isolated or scattered. The proceeds would be used to pay for a five-year extension of FS
payments under the Secure Rural Schools and Community Self-Determination Act of 2000
(P.L. 106-393). That act created an alternative to the traditional FS 25% payments for county
roads and schools, because the decline in timber sales had reduced payments enormously in
some areas, but payments under the act expire at the end of FY2006. (See CRS Report
RS22004, The Secure Rural Schools and Community Self-Determination Act of 2000: Forest
Service Payments to Counties, by Ross W. Gorte.) H.R. 517 and S. 267 would reauthorize
the 2000 act for five years, but neither includes FS land sales. The House budget resolution
for FY2007 (H.Con.Res. 376) includes a reserve fund for reauthorizing P.L. 106-393, which
is intended to accommodate such reauthorization as long as it would not increase the deficit
Pending legislation pertaining to land sales is not covered in this brief. Such legislation
includes proposals to direct disposal of specific sites, grant federal lands to states for state
educational purposes, offset acquisitions with disposals, and inventory federal property to
identify land no longer required to be in federal ownership.
R.S. 2477: Rights of Way Across Public Lands. (by Pamela Baldwin) In 1866,
in an act that became Revised Statute (R.S.) 2477, Congress granted rights of way across
unreserved public lands “for the construction of highways.” This grant was repealed in 1976,
but existing rights were protected. What constitutes construction of highways and whether
a qualifying right of way existed by the time of repeal in 1976 can be contentious. These
issues are important because possible rights of way may affect the management of federal
lands, perhaps degrading their wilderness suitability while increasing access for recreation
and other uses. Section 108 of the FY1997 Interior appropriations act (P.L. 104-208) states
that final regulations “pertaining to” R.S. 2477 rights of way cannot take effect unless
expressly authorized by an act of Congress. On January 6, 2003 (68 Fed. Reg. 494), the
BLM finalized changes to its regulations for issuing “disclaimers of interest,” a procedure
to help clear title to property or interests in property with respect to possible interests of the
United States. This procedure is to be used to acknowledge R.S. 2477 rights of way, and
may constitute regulations “pertaining to” R.S. 2477. A recent case concluded that state law
plays a significant role in determining the validity of R.S. 2477 highways, but also cast doubt
on the use of administrative disclaimers to disclaim federal title and thereby validate such
rights of way. (See SUWA v. BLM, 2005 U.S. App. LEXIS 19381 (10th Cir. 2005).) On
March 22, 2006, then-Secretary Norton issued guidance on determining R.S. 2477 highways
and indicated the disclaimer process would be used. H.R. 3447 in the 109th Congress would
establish an administrative process and criteria for resolving R.S. 2477 claims.
P.L. 109-58 (H.R. 6 (Barton))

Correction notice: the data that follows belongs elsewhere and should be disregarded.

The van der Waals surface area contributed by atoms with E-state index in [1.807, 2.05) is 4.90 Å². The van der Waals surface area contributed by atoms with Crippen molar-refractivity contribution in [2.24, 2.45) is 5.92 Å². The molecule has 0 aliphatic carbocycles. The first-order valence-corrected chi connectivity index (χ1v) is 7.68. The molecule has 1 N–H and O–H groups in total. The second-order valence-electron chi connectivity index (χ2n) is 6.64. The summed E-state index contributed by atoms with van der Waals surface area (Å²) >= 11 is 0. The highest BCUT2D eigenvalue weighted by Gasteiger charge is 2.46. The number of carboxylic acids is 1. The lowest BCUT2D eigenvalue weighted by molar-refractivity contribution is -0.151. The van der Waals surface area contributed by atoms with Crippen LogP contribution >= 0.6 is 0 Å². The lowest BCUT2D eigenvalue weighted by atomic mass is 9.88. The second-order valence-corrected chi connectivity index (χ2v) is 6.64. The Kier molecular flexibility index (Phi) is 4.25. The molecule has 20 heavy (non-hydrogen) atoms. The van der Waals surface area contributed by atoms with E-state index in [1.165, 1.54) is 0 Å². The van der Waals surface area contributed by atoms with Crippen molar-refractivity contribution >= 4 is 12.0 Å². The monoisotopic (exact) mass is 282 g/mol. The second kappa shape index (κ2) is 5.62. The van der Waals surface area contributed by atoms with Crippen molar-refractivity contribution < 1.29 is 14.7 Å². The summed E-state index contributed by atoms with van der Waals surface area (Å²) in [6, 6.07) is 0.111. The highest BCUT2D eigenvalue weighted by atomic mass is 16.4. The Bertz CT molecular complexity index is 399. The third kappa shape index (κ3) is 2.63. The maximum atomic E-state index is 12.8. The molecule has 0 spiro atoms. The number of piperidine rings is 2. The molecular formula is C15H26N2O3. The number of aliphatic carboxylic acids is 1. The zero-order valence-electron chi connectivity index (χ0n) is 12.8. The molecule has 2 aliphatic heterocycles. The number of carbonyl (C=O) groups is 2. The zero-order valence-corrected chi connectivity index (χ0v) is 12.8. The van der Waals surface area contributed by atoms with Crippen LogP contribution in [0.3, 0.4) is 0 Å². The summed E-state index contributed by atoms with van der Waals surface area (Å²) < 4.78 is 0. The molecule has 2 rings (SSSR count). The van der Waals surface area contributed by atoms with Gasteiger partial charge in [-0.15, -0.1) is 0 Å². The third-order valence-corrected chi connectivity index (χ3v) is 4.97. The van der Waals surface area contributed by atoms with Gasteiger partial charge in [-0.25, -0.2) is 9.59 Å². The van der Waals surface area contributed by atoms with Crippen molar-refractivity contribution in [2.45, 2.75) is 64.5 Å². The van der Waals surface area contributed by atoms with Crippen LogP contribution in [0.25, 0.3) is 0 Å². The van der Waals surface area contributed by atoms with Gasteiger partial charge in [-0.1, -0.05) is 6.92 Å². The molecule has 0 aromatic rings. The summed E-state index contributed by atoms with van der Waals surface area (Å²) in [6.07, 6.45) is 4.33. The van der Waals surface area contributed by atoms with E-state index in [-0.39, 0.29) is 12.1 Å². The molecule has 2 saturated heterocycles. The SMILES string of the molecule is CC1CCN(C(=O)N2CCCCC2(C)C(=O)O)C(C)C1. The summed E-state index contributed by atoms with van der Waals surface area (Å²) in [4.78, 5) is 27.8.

The Energy Policy Act of 2005, among other provisions, amends the Geothermal Steam
Act of 1970 and the Mineral Leasing Act, requires the Secretary of the Interior to evaluate
the oil and gas leasing process, and shields various energy-related activities on federal lands
from review under NEPA. Signed into law August 8, 2005.
H.R. 297 (Rahall); S. 576 (Byrd)
These bills amend the Wild Horses and Burros Act to restore the prohibition on the
commercial sale and slaughter of wild horses and burros. H.R. 297, introduced January 25,
2005; referred to Committee on Resources. S. 576, introduced March 9, 2005; referred to
Committee on Energy and Natural Resources.
H.R. 411 (Renzi)
The Cattleman’s Bill of Rights Act directs compensation for ranchers when federal
actions reduce their allowed amount of grazing. Introduced January 26, 2005; referred to
Committee on Resources and Committee on Agriculture.
H.R. 517 (Walden)/S. 267 (Craig)
The Secure Rural Schools and Community Self-Determination Reauthorization Act of
2005 reauthorizes modified payments under P.L. 106-393 through FY2013. H.R. 517
reported by House Resources Committee June 9, 2005 (H.Rept. 109-117, Part I). Senate
Committee on Energy and Natural Resources held hearings on S. 267 March 8, 2005.
H.R. 2993 (Porter)/S. 1273 (Reid)
These bills foster the sale and adoption of wild horses and burros while strengthening
protections. H.R. 2993, introduced June 20, 2005; referred to Committee on Resources. S.
1273, introduced June 20, 2005; referred to Committee on Energy and Natural Resources.
H.R. 3166 (Grijalva)
The Multiple-Use Conflict Resolution Act compensates livestock operators who
voluntarily relinquish grazing permits. Introduced June 30, 2005; referred to three
H.R. 3447 (Udall, M.)
The Highway Claims Resolution Act of 2005 establishes an administrative process and
criteria to resolve R.S. 2477 claims. Introduced July 26, 2005; referred to Committee on
H.R. 3563 (Inslee)
The National Forest Roadless Area Conservation Act directs that inventoried roadless
areas of the national forests be managed in accordance with the 2001 regulations. Introduced
July 28, 2005; referred to Committee on Agriculture and Committee on Resources.